Official history of the reign of the Mughal Emperor Akbar (964-1015/1556-1605), including a statistical gazetteer of sixteenth century North India, compiled by Abu’l-Fażl ʿAllāmī.

  • AḴBĀRĪ, MĪRZĀ MOḤAMMAD

    H. Algar

    A leading exponent of the Aḵbārī school of Islamic jurisprudence (feqh) and a violent polemicist against its opponents (1178-1233/1765-1818).

  • AḴBĀRĪYA

    E. Kohlberg

    A school in Imamite Shiʿism which maintains that the traditions (aḵbār) of the Imams are the main source of religious knowledge, in contrast to the Oṣūlī school.

  • AKES

    M. A. Dandamayev

    (Greek Akēs), a river in Central Asia, the modern Tejen or Harī-rūd (q.v.).

  • AḴESTĀN

    Ż. Sajjādī

    a late 12th-century ruler of the Šervānšāh dynasty, patron of the poet Ḵāqānī Šervānī.

  • AKHAVAN-E SALESS, MEHDI

    Saeid Rezvani

    prominent poet who holds a place of distinction between the followers of classical Persian prosody and the modernists  (1928-1990).

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  • ʿAKKĀS-BĀŠĪ

    F. Gaffary

    photographer and pioneer motion-picture cameraman (1874-1915).

  • AḴLĀQ

    F. Rahman

    “ethics” (plural form of ḵoloq “inborn character, moral character, moral virtue”).

  • AḴLĀQ AL-AŠRĀF

    P. Sprachman

    (“The ethics of the aristocracy”), a satire composed in 740/1340-41, the most important work of ʿObayd Zākānī. 

  • AḴLĀQ-E JALĀLĪ

    G. M. Wickens

    an “ethical” treatise in Persian by Moḥammad b. Asʿad Jalāl-al-dīn Davāni (15th century).

  • AḴLĀQ-E MOḤSENĪ

    G. M. Wickens

    an ostensibly serious treatise on ethics by the prolific prose-stylist Kamāl-al-dīn Ḥosayn Wāʿeẓ Kāšefī, completed in 900/1494-95.

  • AḴLĀQ-E NĀṢERĪ

    G. M. Wickens

    by Ḵᵛāǰa Naṣīr-al-dīn Ṭūsī, the principal treatise in Persian on ethics, economics, and politics, first published according to the author in 633/1235.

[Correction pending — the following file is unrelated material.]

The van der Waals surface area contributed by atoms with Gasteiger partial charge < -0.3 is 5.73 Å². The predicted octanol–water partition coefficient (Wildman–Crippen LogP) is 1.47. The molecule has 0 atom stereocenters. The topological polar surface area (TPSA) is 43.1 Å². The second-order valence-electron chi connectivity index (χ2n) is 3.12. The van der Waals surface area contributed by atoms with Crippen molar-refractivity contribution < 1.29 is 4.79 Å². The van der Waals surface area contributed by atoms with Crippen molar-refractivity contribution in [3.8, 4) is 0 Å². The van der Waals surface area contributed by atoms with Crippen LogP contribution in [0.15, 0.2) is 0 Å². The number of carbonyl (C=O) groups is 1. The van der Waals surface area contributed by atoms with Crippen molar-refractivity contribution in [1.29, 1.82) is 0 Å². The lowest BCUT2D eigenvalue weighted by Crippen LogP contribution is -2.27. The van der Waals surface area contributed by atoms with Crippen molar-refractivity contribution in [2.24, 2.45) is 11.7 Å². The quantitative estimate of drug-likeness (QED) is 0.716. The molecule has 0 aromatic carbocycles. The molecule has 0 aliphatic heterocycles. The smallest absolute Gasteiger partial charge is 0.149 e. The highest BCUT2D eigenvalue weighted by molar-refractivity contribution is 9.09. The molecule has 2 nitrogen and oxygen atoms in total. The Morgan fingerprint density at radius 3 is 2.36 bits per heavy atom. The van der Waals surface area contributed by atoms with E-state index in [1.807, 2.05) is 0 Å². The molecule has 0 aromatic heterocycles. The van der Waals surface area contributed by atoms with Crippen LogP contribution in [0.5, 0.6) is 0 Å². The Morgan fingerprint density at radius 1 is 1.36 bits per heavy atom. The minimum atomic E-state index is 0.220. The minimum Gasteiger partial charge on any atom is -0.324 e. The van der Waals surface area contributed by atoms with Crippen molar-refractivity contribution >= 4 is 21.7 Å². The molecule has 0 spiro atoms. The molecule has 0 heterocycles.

• AḴLĀṬ

    C. E. Bosworth, H. Crane

    a town and medieval Islamic fortress in eastern Anatolia.

  • AḴNŪḴ

    J. P. Asmussen

    Enoch, in Manichean texts. According to the Cologne Mani Codex, the outstanding Greek Mani-vita, the prophet grew up in a Judeo-Christian environment, in the sect founded by Elkhasai in Eastern Syria about 100 CE.

  • AKŌMAN

    J. Duchesne-Guillemin

    “Evil Mind,” a term personified as a demon in Zoroastrianism.

  • AḴORSĀLĀR

    Cross-Reference

    See ĀXWARR.

  • AḴSĪKAṮ

    C. E. Bosworth

    in early medieval times the capital of the then still Iranian province of Farḡāna.

  • AḴSĪKATĪ

    Cross-Reference

    See AṮĪR AḴSĪKATĪ.

  • AḴŠONVĀR

    C. J. Brunner

    The imperfect recording in Arabic of an eastern Middle Iranian term for “king;” it is used as a proper name.

  • AKSU

    Alain Cariou

    Nowadays, Aksu is a town and major oasis of the Northwest Tarim Basin in the Xinjiang Uyghur Autonomous Region of China. Located between the southern foot of the Tien Shan Mountains (“Heavenly Mountains”) and the edge of the Taklamakan Desert, the administrative area of the city (18,184 sq km) had a population of 572,700, in 2000.

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  • AḴTĀJĪ

    D. O. Morgan

    a term, Mongolian in origin, derived from aḵtā “gelding” and meaning “groom” or, more specifically in the context of the court, “master of the horse.”

  • AḴTAR newspaper

    L. P. Elwell-Sutton

    a Persian newspaper published in Istanbul, 1876 to 1895-96.

  • AḴTAR “star"

    Cross-Reference

    See AXTAR.

  • AḴTAR, AḤMAD BEG GORJĪ

    Dj. Khaleghi-Motlagh

    a poet of the era of Fatḥ-ʿAlī Shah Qāǰār (1212-50/1797-1834).

  • AḴTAR-E KĀVĪĀN

    Cross-Reference

    See DERAFŠ-E KĀVĪĀN.